I have found a table from the government with the weekly rates of the main social security benefits but they only go back to 1993 and there must have been a hundred different kinds of benefit listed which made it difficult to figure out what a typical unemployed household might have received. The very useful UK Poverty site also only goes back to 1996 – it at least shows both pensioners and couples with young children on benefits appear to be nearly 40% better off now – after inflation – than they would have been in 1998. But for a couple without children who are on benefits their income would not have changed at all adjusted for inflation over that period, leaving them 20% poorer relative to average earnings. But where should I look if I want to get a longer historical perspective on UK poverty? All I found about the 1980s was this depressing fact from the ‘key facts‘ at the poverty site: “The numbers of people on relative low incomes [60% of median income] remained broadly unchanged during the 1990s after having doubled in the 1980s”.

20 July 2005

A few days ago I mentioned in passing that the US was doing itself a disservice and indirectly helping the jihadists by not mentioning Iraq’s civilian casualties. It turns out that the liberal stalwarts at Mother Jones have done a good piece recently on just this issue – Iraqi Casualties: Unnamed and Unnoticed.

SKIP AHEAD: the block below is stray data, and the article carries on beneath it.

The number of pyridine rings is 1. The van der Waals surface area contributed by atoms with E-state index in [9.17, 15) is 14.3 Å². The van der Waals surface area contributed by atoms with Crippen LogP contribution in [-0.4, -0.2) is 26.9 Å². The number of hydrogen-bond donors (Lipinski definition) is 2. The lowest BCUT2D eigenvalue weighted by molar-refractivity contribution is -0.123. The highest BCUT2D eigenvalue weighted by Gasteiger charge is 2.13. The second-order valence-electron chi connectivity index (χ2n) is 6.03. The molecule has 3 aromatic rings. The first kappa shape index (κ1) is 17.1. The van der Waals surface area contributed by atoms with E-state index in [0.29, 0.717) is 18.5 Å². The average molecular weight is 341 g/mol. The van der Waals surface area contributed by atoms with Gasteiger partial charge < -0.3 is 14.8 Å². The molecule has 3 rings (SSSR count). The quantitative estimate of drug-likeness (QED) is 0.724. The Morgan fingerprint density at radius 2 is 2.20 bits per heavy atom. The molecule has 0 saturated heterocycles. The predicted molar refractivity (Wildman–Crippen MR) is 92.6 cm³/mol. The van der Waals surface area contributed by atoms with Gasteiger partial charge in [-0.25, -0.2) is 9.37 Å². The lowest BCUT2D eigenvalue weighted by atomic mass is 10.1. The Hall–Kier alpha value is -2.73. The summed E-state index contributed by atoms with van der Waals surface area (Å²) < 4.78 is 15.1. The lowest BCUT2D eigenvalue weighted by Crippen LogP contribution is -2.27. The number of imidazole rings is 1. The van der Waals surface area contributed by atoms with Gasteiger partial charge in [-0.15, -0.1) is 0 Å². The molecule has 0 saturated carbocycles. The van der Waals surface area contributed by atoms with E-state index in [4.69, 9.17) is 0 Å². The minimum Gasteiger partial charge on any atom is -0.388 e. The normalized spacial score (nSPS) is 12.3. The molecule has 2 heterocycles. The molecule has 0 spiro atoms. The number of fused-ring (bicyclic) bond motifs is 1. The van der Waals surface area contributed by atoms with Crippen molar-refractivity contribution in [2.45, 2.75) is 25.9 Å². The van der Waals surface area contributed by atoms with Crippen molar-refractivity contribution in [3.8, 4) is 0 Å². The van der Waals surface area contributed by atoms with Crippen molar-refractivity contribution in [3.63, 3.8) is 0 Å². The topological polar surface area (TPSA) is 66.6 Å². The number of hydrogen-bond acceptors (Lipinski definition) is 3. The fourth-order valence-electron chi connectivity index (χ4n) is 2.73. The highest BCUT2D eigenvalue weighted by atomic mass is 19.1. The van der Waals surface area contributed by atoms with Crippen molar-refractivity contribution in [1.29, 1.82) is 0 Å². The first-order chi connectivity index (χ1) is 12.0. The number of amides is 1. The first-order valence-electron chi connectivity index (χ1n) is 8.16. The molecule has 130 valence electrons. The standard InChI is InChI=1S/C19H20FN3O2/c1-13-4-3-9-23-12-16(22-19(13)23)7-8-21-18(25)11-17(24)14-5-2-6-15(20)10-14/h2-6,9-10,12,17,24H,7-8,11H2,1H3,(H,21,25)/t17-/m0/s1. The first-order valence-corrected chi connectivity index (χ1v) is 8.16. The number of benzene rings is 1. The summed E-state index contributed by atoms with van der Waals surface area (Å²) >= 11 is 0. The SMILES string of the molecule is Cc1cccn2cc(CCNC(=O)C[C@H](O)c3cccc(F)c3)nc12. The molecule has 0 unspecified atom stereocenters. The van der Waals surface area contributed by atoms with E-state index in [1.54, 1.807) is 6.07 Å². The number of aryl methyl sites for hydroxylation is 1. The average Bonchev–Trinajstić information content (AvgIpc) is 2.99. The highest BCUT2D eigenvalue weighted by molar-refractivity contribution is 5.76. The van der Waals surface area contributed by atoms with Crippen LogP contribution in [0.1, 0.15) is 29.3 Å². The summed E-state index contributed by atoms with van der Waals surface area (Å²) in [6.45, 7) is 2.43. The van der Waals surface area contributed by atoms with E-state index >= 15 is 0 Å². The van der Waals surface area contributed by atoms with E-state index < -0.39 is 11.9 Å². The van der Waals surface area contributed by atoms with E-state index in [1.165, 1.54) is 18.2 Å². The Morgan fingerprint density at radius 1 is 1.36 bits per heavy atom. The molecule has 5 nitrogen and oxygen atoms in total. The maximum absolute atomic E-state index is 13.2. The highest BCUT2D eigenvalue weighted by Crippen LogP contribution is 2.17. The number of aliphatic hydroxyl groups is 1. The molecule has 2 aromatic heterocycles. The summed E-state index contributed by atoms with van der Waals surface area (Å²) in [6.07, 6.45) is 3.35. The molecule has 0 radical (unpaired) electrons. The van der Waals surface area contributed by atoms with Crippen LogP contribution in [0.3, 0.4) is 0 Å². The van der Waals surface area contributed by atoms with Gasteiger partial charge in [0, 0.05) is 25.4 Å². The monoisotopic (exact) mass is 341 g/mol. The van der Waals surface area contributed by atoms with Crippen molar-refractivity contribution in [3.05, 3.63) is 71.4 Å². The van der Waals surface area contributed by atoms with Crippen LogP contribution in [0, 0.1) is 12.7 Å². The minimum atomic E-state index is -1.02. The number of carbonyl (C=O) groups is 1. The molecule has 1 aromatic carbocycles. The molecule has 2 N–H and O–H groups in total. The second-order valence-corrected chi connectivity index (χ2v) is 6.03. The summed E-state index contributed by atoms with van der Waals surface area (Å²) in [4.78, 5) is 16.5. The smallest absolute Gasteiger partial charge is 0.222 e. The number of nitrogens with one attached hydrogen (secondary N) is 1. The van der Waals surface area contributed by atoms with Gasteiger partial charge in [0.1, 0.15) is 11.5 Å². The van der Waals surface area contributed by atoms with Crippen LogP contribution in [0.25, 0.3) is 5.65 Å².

Filed under:Email discoveries at12:27 pm

I would love it if someone could find a way that I could change the subject line of an email I received so it displayed and was searchable as I changed it but would stay the same as the original if I reply or forward that email. For example I could take an email with subject “My doodad is fubared” and change it to “doodad problem 7” thus making it easy for me to find it again and know what is in it when scanning my mailboxes. Eudora offered this feature I seem to recall…

19 July 2005


I just heard about the Blogathon. On August 6th, bloggers will participate in a 24 hour marathon of posting for charity – one post every half hour. I think this is a nifty idea and there are some good charities on their suggested list (though in fact you can blog for any charity you like). I encourage anyone reading to participate themselves, though it turns out I can’t do it myself.

If you are thinking of doing this yourself and trying to find a charity to support, I did some investigation and chose wateraid as my potential beneficiary (when I thought I might participate in the blogathon) because potable drinking water is a basic necessity without which it’s hard to do any further development and the organization appears to be doing good environmentally sensitive and sustainable work in this area.

13 July 2005

Wouldn’t you know it I ended up in Bloomsbury where two of the blasts occurred and suddenly it seemed like everywhere I looked were police cordons and other things that reminded me of the bombs. I have put up a few pictures on Flickr that I took using my mobile phone’s lousy camera and added them to the London Bomb Blasts pool there.

9 July 2005